by W. Matthew Bryant
This was published as an article called, “Extended Warranties in Bonded Contracts: Effects on Bond Obligations, Costs and Negotiating Tips” in the ABA Forum on Construction’s November 2016 newsletter, Insurance, Surety & Liens. Mr. Bryant co-authored it with Ciara C. Young of Kinsley Construction, Inc.
Extended warranty periods are becoming increasingly common in construction contracts. Contractors can no longer assume the customary one year warranty or repair/maintenance period. The frequency of 18 month, two year and even five year warranties is growing. So, what does this mean and how does it impact the construction contract and any performance bonding obligations?
From bid time, the contractor must be aware of the warranty requirements of the bid documents. On bonded projects, the duration of the warranty period can substantially impact the bid price and contract sum. Most performance bonds guarantee performance of all obligations under the contract. The AIA A312 Performance Bond form provides as follows: “The Contractor and Surety, jointly and severally, bind themselves, their heirs, executors, administrators, successors and assigns to the Owner for the performance of the Construction Contract, which is incorporated herein by reference.” Other proprietary bonds are even more unequivocal and expressly state that the surety is obligated for all extended warranties.
Where a performance bond incorporates the underlying construction contract by reference, the provisions of the contract become provisions of the bond. For example, in Tudor Development Group, Inc. v. U.S. Fidelity & Guar. Co., 692 F. Supp. 461 (U.S.D.C. — M.D. Pa. 1988), the court held that where a plaintiff owner alleged that a contractor violated a warranty provision contained in the construction contract, the surety could be held responsible under the terms of the bond it supplied for the construction contract. Id. at 465. See also Sweetwater Apartments, 5 P.A., LLC v. Ware Construction Services, Inc., 2012 WL 3155564 at *5 (U.S.D.C. – M.D. Ala. 2012) (collecting cases). Similarly, when a contract including a warranty provision of 18 months, two years, or five years is incorporated into a performance bond, the surety guarantees performance of the contract obligation for the full contract warranty term. The surety’s obligation normally remains limited by the penal sum of the bond.
Typically, bond premiums are based on the bond remaining in place for one year from substantial completion. However, if the bond needs to stay in place for two years or more to cover extended warranties, the bond premium will increase accordingly. Sureties know that the longer the contractor’s obligations extend, the more risk the contractor and the sureties are taking on.
Unfortunately, contractors often just assume a one year period and fail to ensure the bond pricing used on bid day or in a negotiated contract covers the applicable warranty period for the project. If an extended warranty and the associated additional premium is missed in a hard bid or a negotiated contract, a contractor can find itself in the difficult predicament of either absorbing the costs, or going back to the owner and telling it that the bond costs will actually be much more, and asking it to cover the costs.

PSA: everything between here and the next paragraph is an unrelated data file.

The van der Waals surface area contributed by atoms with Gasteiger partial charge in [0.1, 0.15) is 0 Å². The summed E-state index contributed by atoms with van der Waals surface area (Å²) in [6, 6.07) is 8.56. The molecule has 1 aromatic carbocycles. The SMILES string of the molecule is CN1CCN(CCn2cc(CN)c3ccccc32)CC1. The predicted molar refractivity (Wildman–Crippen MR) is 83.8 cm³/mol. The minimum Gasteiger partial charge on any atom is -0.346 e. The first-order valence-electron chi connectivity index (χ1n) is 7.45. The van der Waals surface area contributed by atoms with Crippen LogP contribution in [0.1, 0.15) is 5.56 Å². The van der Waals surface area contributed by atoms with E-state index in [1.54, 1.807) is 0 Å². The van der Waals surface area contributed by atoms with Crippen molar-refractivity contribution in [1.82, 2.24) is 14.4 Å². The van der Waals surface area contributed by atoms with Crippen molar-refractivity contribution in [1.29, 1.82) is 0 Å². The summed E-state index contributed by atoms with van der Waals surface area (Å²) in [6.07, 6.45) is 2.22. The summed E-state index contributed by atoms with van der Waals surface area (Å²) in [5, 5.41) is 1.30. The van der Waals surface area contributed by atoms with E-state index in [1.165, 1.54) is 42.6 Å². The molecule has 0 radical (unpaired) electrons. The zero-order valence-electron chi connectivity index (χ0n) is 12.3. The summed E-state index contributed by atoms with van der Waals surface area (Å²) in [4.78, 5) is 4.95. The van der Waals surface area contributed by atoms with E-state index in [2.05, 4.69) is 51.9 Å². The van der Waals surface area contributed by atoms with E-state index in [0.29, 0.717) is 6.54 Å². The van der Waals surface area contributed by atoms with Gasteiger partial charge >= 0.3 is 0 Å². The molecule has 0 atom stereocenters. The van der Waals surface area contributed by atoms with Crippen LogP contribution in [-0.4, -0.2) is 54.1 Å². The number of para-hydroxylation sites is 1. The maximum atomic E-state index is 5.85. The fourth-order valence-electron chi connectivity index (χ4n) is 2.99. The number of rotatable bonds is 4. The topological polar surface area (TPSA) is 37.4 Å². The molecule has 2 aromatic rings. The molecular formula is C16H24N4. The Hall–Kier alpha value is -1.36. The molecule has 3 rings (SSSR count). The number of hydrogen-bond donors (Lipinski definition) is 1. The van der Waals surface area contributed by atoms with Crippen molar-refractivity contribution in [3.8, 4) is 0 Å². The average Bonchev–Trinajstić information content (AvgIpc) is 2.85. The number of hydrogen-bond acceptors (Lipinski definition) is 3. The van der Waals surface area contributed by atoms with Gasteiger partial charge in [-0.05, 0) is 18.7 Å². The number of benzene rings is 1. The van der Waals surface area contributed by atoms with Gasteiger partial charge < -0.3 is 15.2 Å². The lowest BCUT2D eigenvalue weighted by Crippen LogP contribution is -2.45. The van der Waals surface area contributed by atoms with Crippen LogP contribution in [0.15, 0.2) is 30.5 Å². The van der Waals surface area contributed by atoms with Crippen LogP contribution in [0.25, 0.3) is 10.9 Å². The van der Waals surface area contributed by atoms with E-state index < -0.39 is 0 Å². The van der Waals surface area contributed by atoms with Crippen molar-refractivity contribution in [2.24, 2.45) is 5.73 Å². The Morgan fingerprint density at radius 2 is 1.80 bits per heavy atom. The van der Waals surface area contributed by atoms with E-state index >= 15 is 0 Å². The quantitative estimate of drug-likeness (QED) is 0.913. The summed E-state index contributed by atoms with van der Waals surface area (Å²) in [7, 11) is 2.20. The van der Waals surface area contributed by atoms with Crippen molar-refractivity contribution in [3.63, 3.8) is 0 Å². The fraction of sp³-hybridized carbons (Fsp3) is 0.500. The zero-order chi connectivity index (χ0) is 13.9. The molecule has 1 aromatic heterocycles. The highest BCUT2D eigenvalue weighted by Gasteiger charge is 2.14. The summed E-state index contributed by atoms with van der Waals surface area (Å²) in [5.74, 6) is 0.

Contractors can use this knowledge to be creative in the negotiation process with owners in an effort to be the low bid and win the work. One option is to provide alternate pricing at bid time. For example, if the contract documents require a two year warranty, it may be beneficial to provide alternate pricing for a one year warranty. Also, in contrast to extended-term performance bonds priced on the full contract sum, owners may be willing to consider separate maintenance bonds that are typically based on only 10% of the contract sum as the repair or correction of a portion of the work is expected to be less than the cost of performing the whole of the contract work. This could be a value engineering option presented to an owner desiring the protection of extended warranties.
Also, if the contractor has subcontractor default insurance, it might be able to persuade an owner to not require performance bonds for more than the typical one year, thereby allowing the contractor to provide a savings to the owner that its competitors may not be able to provide. With subcontractor default insurance, a contractor can assure the owner that coverage exists to allow the contractor to address any deficiencies of the subcontractors’ work, and that performance bonds for the duration of the warranties are not necessary.
Owners are seeking longer warranty coverage for the work they ask contractors to perform. Contractors will provide the warranties their customers demand. Sureties will provide performance bonds that cover the contracts presented to them, at a price. Being aware of the implications of a warranty beyond the customary one year duration will allow owners, contractors, and sureties to consider the amount of assurance appropriate to guarantee performance of extended warranty obligations. The assurance needed can then be priced consistently with the risk undertaken by a surety, and all the parties can reach an efficient balance of risk and cost for a guarantee of extended warranty performance.
W. Matthew Bryant is a partner in the Chicago office of Arnstein & Lehr LLP. Mr. Bryant focuses his practice on construction and commercial litigation and dispute resolution. He has represented owners, architects, engineers, contractors, and subcontractors in lawsuits relating to construction defects, mechanics liens, bond claims, delay claims, change order disputes and fraud. To contact Mr. Bryant, please email firstname.lastname@example.org.